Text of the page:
Next, the Supersprint exhaust was installed in two sections (to test the cat-back portion separately). Calgary BMW completed the installs on two separate visits: two-hours' shop time for the cat-back and a further eight for the step headers and metallic cats (which required removal of the front cross member). The X-pipe and street muffler cat-back tests revealed only negligible gains of 2 wheel-hp and 2 lb-ft of torque (this data is not shown on the graph). A cat-back test with the Supersprint race mufflers would likely provide slightly better gains.
With the full system installed, the dyno revealed excellent results (plotted in blue): peak values of 290 wheel-hp and 236 lb-ft of torque, up by a fairly significant 24 hp and 11 lb-ft. The step headers performed exactly as advertised by providing improved low-end torque and strong horsepower gains up top. Note that the baseline torque curve's dip has strengthened and flattened out nicely, showing gains in the 20 to 25 lb-ft range from 3000 to 4500 rpm, right where it's needed for everyday driving.
With the car still on the dyno, I took the opportunity to perform a couple of quick and simple modifications to the stock intake system. The first was to remove the OEM charcoal filter residing in the top portion of the factory airbox. This brought about an average peak gain of 2.5 wheel-hp and 1 lb-ft of torque (this data has not been plotted). The second was to replace the OEM paper air filter for a stock-sized K&N equivalent. This resulted in an average peak gain of 2.5 wheel-hp and 1 lb-ft of torque. Net gains from these intake modifications are 5 wheel-hp and 2 lb-ft. This data is plotted in red on the dyno chart, showing peak output at 295 wheel-hp and 238 lb-ft.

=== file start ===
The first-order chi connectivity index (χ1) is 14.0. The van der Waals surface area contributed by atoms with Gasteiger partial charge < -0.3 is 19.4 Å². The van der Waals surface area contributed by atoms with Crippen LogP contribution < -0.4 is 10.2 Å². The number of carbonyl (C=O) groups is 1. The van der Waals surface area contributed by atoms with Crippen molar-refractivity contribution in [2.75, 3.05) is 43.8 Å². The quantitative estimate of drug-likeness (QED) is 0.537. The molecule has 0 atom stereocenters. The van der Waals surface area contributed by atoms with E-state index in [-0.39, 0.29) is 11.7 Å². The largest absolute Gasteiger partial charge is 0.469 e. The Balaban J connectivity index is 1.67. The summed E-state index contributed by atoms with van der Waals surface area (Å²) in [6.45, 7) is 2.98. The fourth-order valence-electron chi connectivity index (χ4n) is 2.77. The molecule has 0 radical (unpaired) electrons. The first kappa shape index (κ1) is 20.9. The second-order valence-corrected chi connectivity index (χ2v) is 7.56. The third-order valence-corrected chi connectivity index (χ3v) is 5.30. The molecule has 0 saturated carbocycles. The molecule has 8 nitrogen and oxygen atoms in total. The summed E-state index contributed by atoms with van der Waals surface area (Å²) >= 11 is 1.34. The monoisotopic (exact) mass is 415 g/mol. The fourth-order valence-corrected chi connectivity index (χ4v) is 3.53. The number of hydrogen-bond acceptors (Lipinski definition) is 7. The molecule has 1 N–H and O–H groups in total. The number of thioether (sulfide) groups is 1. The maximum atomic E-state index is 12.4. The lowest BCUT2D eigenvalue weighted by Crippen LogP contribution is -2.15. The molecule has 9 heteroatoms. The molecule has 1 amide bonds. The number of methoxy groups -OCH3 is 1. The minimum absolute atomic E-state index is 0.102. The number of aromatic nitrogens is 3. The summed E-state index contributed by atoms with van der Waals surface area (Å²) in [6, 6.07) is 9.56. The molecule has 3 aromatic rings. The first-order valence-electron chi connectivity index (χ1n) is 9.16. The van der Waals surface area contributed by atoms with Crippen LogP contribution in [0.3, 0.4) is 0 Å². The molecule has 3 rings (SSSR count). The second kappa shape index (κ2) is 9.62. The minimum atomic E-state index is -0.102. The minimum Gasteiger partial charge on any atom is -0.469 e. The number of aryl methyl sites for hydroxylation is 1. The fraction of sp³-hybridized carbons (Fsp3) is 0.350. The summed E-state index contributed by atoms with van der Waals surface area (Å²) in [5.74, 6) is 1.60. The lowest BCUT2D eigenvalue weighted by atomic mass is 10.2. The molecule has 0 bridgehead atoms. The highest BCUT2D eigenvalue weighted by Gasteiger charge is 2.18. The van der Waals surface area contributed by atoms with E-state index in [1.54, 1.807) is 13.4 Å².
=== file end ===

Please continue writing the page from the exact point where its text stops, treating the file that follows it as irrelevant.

Given the dearth of M Coupe aftermarket upgrades, these are good figures. Peak power has increased by 29 wheel-hp and 13 lb-ft. More significant are the effective peak gains, 42 hp and 23 lb-ft at the wheels, which also take into account the lightweight wheel/tire upgrade. The results may be even better when the vehicle is run on the street or track with full cooling and airflow.
Certainly, the greater power is most welcome and lively on the street. I also like the deeper, racier sounds (which aren't too loud or droning) and the Supersprint exhaust's great looks. At the track, things get even more interesting. Lap times have been reduced by more than a second, from an average time of 91.1 seconds and a fastest lap of 90.8 at the previous track outing, to 89.9 and 89.55 seconds respectively. Stronger acceleration out of corners and higher maximum speed attained on the straights can be credited for these improved times. This can be seen on the Traqmate GPS data shown. More seat time with the extra power should make it possible to reach a higher speed on the front straight (before braking heavily for turn one), saving a few more tenths. In the next installment, I'll be experimenting with a set of Nitto NT01 R-compound tires.